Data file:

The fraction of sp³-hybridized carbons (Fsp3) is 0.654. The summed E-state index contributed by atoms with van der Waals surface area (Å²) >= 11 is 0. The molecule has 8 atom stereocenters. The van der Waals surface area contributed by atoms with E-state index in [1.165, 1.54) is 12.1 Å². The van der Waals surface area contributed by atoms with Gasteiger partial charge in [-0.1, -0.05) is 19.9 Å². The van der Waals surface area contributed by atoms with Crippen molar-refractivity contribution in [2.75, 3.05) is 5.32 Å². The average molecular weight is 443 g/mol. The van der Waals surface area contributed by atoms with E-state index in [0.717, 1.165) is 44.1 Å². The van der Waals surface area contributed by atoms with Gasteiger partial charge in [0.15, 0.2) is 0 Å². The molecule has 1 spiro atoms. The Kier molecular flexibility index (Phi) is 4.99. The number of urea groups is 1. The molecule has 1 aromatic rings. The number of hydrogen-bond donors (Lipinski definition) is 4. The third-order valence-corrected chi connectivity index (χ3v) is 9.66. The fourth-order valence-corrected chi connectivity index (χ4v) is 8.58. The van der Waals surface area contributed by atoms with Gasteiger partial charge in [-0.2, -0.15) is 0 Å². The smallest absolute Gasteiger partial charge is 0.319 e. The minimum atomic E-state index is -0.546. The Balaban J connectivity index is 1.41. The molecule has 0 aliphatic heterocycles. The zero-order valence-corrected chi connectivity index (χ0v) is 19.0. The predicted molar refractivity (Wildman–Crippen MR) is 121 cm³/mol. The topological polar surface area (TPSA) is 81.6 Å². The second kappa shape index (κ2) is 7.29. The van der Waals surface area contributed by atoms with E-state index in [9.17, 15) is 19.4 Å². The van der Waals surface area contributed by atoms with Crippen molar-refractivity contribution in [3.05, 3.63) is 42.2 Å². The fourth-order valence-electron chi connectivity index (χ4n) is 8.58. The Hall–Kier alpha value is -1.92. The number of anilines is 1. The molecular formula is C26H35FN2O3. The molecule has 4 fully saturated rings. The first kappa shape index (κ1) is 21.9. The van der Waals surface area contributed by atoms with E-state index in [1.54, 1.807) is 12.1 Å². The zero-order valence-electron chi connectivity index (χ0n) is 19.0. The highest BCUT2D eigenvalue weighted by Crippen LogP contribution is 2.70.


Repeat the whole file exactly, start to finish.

The fraction of sp³-hybridized carbons (Fsp3) is 0.654. The summed E-state index contributed by atoms with van der Waals surface area (Å²) >= 11 is 0. The molecule has 8 atom stereocenters. The van der Waals surface area contributed by atoms with E-state index in [1.165, 1.54) is 12.1 Å². The van der Waals surface area contributed by atoms with Gasteiger partial charge in [-0.1, -0.05) is 19.9 Å². The van der Waals surface area contributed by atoms with Crippen molar-refractivity contribution in [2.75, 3.05) is 5.32 Å². The average molecular weight is 443 g/mol. The van der Waals surface area contributed by atoms with E-state index in [0.717, 1.165) is 44.1 Å². The van der Waals surface area contributed by atoms with Gasteiger partial charge in [0.15, 0.2) is 0 Å². The molecule has 1 spiro atoms. The Kier molecular flexibility index (Phi) is 4.99. The number of urea groups is 1. The molecule has 1 aromatic rings. The number of hydrogen-bond donors (Lipinski definition) is 4. The third-order valence-corrected chi connectivity index (χ3v) is 9.66. The fourth-order valence-corrected chi connectivity index (χ4v) is 8.58. The van der Waals surface area contributed by atoms with Gasteiger partial charge in [-0.2, -0.15) is 0 Å². The smallest absolute Gasteiger partial charge is 0.319 e. The minimum atomic E-state index is -0.546. The Balaban J connectivity index is 1.41. The molecule has 0 aliphatic heterocycles. The zero-order valence-corrected chi connectivity index (χ0v) is 19.0. The predicted molar refractivity (Wildman–Crippen MR) is 121 cm³/mol. The topological polar surface area (TPSA) is 81.6 Å². The second kappa shape index (κ2) is 7.29. The van der Waals surface area contributed by atoms with E-state index in [9.17, 15) is 19.4 Å². The van der Waals surface area contributed by atoms with Crippen molar-refractivity contribution in [3.05, 3.63) is 42.2 Å². The fourth-order valence-electron chi connectivity index (χ4n) is 8.58. The Hall–Kier alpha value is -1.92. The number of anilines is 1. The molecular formula is C26H35FN2O3. The molecule has 4 fully saturated rings. The first kappa shape index (κ1) is 21.9. The van der Waals surface area contributed by atoms with E-state index in [1.54, 1.807) is 12.1 Å². The zero-order valence-electron chi connectivity index (χ0n) is 19.0. The highest BCUT2D eigenvalue weighted by Crippen LogP contribution is 2.70.